What’s a damkoni?
A damkoni is a padded cloth that fits under the lid of a pot to catch condensation as rice steams. A Persian invention, it looks like a shower cap, and the ones made in Iran come in really bright colors and quirky patterns. A clean kitchen towel makes a fine substitute, but a damkoni is handy because it wraps around the lid without any cloth hanging down near the heat source.
Put the rice in a medium bowl and add cold water to cover by at least 1 inch. Soak at room temperature, swishing the rice around a few times, for 30 minutes. Drain through a medium-mesh strainer, and rinse under cold water until the water runs clear.
In a 4- to 6-quart pot, combine 8 cups water and 1 oz. (about 2 heaping Tbs.) salt. Bring to a boil over high heat, add the rice, and return to a boil. Lower the heat to medium high and cook, stirring occasionally, until the rice is almost tender but the center is still opaque and not yet fully cooked, about 5 minutes. (Test by breaking a grain in half.) Drain through the medium-mesh strainer and rinse under cold water to cool. Drain well.
Heat a 5-quart heavy-duty pot or Dutch oven, preferably measuring about 9-1/2 inches across, over low heat for about 2 minutes. Add the oil, swirling to coat the bottom of the pot. Spread 2 cups of the rice evenly over the bottom of the pot, and press down hard on it with a flexible spatula or the flat bottom of a measuring cup to compact it. Sprinkle 1/4 tsp. salt over the rice.
Add the remaining rice to the pot, centering it in the middle of the bottom layer of rice. Use your hands to shape the rice into a pyramid. Use a chopstick to poke several holes in the rice pyramid.
Cover the pot with its lid, turn the heat up to medium low, and cook, undisturbed, for 10 minutes. Reduce the heat to low; if you have a heat diffuser (also called a flame tamer or simmer ring), put it under the pot. Uncover the pot and place a folded kitchen towel over the pot, making sure the ends don’t touch the heat source. (Or use a damkoni; see tip below) Cover tightly with the lid. Cook until the rice on top is tender, about 50 minutes.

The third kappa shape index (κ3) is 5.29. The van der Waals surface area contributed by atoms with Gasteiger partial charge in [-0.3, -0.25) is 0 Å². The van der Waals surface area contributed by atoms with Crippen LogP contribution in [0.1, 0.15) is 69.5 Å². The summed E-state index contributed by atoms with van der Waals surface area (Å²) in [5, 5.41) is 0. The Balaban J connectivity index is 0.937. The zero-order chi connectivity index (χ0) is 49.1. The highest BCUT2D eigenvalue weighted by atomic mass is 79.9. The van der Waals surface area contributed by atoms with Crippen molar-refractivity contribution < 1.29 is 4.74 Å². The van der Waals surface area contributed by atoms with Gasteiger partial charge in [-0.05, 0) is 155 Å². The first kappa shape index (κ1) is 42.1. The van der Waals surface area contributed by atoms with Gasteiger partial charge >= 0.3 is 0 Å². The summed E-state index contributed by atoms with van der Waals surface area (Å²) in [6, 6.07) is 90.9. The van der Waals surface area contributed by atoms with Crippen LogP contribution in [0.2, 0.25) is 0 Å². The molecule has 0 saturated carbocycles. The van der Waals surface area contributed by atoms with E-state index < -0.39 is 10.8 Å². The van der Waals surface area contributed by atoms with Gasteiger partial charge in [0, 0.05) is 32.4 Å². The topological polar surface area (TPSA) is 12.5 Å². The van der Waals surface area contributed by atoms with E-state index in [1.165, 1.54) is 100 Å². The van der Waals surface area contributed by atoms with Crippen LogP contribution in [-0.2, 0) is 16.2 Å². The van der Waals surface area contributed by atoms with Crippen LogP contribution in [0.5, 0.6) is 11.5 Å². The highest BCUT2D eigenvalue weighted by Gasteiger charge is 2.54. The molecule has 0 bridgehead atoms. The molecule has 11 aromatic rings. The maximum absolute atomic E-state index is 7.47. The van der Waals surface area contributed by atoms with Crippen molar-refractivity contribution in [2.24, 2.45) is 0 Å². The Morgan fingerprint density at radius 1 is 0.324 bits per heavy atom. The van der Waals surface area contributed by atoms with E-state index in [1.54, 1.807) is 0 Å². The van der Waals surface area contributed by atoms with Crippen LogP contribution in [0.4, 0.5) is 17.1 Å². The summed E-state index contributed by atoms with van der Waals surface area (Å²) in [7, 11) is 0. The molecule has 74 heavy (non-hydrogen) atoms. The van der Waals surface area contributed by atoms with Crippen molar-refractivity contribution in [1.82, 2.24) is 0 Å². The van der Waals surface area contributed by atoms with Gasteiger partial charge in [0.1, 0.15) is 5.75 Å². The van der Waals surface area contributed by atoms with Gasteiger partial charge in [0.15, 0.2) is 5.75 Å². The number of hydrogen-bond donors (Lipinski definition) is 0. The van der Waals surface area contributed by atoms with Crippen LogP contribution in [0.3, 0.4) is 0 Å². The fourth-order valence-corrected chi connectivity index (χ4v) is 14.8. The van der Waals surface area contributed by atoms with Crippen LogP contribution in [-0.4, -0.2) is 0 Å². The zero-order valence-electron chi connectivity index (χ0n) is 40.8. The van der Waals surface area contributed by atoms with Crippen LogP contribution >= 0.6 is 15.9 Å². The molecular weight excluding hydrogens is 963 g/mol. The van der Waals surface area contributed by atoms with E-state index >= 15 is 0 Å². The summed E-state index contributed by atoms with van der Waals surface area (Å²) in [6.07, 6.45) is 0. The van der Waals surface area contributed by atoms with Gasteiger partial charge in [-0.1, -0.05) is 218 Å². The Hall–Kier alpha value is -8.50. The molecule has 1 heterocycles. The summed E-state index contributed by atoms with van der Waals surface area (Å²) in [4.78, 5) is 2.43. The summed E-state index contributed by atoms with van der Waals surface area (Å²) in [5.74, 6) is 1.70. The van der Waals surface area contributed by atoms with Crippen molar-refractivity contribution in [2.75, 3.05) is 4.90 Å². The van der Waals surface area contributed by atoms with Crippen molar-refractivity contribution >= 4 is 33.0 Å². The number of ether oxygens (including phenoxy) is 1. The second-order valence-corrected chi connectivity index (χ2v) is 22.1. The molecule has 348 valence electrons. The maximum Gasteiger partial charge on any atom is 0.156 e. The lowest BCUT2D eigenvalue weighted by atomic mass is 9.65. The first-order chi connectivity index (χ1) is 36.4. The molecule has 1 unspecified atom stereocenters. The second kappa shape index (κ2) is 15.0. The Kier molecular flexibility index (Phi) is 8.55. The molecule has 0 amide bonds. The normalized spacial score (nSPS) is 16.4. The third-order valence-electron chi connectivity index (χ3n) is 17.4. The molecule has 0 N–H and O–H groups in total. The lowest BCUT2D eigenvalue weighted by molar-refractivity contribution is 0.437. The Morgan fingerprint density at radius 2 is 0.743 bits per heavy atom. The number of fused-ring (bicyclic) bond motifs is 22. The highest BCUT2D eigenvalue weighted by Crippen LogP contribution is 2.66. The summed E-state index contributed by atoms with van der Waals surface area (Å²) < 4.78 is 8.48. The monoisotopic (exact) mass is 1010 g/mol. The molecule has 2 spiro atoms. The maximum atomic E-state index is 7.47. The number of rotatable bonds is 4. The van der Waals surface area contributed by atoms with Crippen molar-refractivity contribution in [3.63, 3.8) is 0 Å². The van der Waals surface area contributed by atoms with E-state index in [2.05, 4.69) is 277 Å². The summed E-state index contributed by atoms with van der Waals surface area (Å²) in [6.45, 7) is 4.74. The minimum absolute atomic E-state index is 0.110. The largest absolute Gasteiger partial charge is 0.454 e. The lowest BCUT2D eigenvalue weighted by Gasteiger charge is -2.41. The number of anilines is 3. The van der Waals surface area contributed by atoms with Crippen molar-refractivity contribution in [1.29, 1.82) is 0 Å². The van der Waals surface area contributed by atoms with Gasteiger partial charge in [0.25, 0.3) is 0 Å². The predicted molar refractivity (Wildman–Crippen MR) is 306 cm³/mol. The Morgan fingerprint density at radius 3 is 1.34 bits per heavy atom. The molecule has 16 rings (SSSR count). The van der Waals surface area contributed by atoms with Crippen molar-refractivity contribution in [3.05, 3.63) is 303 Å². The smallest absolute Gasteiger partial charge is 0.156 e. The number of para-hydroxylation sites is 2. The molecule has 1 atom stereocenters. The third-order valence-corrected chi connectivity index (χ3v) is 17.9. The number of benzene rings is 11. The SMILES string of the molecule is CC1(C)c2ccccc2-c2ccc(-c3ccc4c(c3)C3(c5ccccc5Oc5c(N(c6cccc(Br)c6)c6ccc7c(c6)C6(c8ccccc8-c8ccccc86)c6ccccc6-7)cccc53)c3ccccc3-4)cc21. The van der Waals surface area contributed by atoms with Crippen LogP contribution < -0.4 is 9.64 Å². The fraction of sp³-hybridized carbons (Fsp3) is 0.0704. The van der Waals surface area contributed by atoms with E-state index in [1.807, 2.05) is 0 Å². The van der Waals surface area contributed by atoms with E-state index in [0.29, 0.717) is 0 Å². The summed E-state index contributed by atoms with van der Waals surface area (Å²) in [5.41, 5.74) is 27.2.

Meanwhile, grind the saffron in a mortar and pestle. Add 1 Tbs. hot water and set aside to steep.
Without disturbing the tahdig, gently spoon 1 cup of the rice into a small bowl and the rest onto a serving platter. Using a fork, gently toss the rice on the platter with the butter and season to taste with salt. Toss the rice in the bowl with the saffron water, and spoon it over the white rice.
Check that the underside of the tahdig is golden brown by gently lifting an edge with an offset spatula. If very pale, cook a few more minutes. Loosen the sides and bottom with a butter knife or a small offset spatula, and flip it onto a plate. (If it clings, remove it in pieces with a spatula.) Serve the tahdig whole or broken in pieces along with the rice.
Persian Rice with Yogurt Tahdig
In this version, a little yogurt binds the tahdig, making it a bit richer and also helping it stay intact when it’s flipped out of the pot. Follow the directions at left, but stir 3 Tbs. Greek-style yogurt into the 2 cups of parboiled rice before pressing into the pot to make the tahdig.
nutrition information (per serving):
7, Fat Calories
60, Saturated Fat
3, Monounsaturated Fat
36, Polyunsaturated Fat
Photo: Scott Phillips